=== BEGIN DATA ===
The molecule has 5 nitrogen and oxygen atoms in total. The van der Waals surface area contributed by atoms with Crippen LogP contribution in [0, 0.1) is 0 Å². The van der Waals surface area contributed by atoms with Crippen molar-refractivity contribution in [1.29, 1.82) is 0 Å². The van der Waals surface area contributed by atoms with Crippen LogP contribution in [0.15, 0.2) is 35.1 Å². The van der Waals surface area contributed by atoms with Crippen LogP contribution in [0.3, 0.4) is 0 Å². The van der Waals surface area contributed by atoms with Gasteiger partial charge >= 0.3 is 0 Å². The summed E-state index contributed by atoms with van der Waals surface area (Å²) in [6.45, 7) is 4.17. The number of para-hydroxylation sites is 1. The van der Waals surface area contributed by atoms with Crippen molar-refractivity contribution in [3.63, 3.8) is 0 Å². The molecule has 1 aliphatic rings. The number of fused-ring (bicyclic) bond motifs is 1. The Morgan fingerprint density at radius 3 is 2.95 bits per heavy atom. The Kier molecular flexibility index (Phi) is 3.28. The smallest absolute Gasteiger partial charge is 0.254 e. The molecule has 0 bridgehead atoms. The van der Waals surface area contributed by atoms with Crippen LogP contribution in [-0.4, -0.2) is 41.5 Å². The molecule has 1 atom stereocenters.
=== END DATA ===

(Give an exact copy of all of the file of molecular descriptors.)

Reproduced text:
The molecule has 5 nitrogen and oxygen atoms in total. The van der Waals surface area contributed by atoms with Crippen LogP contribution in [0, 0.1) is 0 Å². The van der Waals surface area contributed by atoms with Crippen molar-refractivity contribution in [1.29, 1.82) is 0 Å². The van der Waals surface area contributed by atoms with Crippen LogP contribution in [0.15, 0.2) is 35.1 Å². The van der Waals surface area contributed by atoms with Crippen LogP contribution in [0.3, 0.4) is 0 Å². The van der Waals surface area contributed by atoms with Gasteiger partial charge >= 0.3 is 0 Å². The summed E-state index contributed by atoms with van der Waals surface area (Å²) in [6.45, 7) is 4.17. The number of para-hydroxylation sites is 1. The van der Waals surface area contributed by atoms with Crippen molar-refractivity contribution in [3.63, 3.8) is 0 Å². The molecule has 1 aliphatic rings. The number of fused-ring (bicyclic) bond motifs is 1. The Morgan fingerprint density at radius 3 is 2.95 bits per heavy atom. The Kier molecular flexibility index (Phi) is 3.28. The smallest absolute Gasteiger partial charge is 0.254 e. The molecule has 0 bridgehead atoms. The van der Waals surface area contributed by atoms with Crippen LogP contribution in [-0.4, -0.2) is 41.5 Å². The molecule has 1 atom stereocenters.